Hewitt-Taylor, J., 2003. Issues involved in promoting patient autonomy in health care. British Journal of Nursing, 12 (22), pp. 1323-1330.
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Respecting patient autonomy is a central part of the Royal College of Nursing's definition of nursing (RCN, 2003). Although autonomy is a fundamental ethical principle in health care, it stands alongside the principles of beneficence, non-maleficence and justice (Wilmot, 2003), and these principles may be interpreted differently by individuals and professional groups. In seeking to promote patient autonomy, it is therefore necessary for nurses to consider how these principles interlink, and to understand the potentially differing interpretations that they may encounter in practice. This article sets out to address these issues and suggests that facilitating patient autonomy includes engaging in debates which include uncertainties, considering the resource implications of patient autonomy and the responsibilities that patients have themselves. It also identifies that nurses who aim to promote patient autonomy and holistic decision making need to be able to facilitate discussion that may include questioning the dominant biomedical view of health. This will be problematic if nurses do not themselves feel empowered or autonomous.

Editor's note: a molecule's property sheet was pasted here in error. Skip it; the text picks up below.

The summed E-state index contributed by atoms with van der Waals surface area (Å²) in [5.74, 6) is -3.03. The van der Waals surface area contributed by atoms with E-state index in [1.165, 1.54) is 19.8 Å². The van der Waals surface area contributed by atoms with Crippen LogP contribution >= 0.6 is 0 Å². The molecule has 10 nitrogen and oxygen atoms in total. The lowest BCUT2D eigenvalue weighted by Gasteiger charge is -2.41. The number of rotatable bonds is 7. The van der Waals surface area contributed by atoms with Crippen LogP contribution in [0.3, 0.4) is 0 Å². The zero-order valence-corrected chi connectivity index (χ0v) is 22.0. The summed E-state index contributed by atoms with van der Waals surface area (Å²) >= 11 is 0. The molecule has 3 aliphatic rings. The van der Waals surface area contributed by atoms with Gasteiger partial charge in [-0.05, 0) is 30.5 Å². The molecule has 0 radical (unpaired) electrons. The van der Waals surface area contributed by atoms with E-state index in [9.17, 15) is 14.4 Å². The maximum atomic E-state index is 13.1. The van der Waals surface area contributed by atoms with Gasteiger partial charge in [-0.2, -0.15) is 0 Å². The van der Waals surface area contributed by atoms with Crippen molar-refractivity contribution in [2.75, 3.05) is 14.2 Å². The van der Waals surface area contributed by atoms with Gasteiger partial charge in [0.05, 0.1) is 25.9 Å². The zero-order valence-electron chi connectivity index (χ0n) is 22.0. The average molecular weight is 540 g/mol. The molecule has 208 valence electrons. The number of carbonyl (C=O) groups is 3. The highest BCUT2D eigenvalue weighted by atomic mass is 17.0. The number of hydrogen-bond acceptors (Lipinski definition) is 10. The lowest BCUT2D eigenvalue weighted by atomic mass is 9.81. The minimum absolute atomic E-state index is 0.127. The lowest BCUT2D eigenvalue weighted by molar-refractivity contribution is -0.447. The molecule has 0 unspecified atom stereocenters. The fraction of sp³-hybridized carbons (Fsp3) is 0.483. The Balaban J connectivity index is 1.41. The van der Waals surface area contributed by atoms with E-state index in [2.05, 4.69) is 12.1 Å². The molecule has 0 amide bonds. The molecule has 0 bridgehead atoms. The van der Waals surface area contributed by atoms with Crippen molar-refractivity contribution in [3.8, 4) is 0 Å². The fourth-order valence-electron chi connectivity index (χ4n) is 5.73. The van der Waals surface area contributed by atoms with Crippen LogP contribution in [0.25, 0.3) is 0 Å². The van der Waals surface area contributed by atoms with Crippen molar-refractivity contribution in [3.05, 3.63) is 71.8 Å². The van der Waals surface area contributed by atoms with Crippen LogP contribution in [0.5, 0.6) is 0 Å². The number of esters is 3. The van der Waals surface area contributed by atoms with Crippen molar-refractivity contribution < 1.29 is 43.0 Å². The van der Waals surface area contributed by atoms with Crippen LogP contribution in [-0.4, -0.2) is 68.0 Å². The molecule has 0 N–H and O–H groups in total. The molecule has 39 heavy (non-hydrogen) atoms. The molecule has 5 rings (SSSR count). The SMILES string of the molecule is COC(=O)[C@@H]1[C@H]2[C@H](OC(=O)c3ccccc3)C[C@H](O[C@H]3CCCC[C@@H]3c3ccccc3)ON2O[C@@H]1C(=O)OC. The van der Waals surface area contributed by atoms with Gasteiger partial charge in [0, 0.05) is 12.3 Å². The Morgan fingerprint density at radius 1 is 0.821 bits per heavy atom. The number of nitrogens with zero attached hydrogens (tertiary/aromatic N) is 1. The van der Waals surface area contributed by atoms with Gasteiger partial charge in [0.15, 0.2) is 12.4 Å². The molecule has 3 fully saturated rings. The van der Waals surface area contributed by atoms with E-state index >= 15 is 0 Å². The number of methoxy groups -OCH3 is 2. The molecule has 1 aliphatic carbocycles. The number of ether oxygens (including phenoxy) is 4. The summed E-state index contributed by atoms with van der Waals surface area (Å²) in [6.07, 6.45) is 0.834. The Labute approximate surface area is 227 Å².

|Subjects:||Technology > Medicine and Health > Nursing and Midwifery|
|Group:||School of Health and Social Care > Centre for Midwifery, Maternal and Perinatal Health|
|Deposited By:||Mr Adam Field|
|Deposited On:||18 Dec 2007|
|Last Modified:||07 Mar 2013 14:43|
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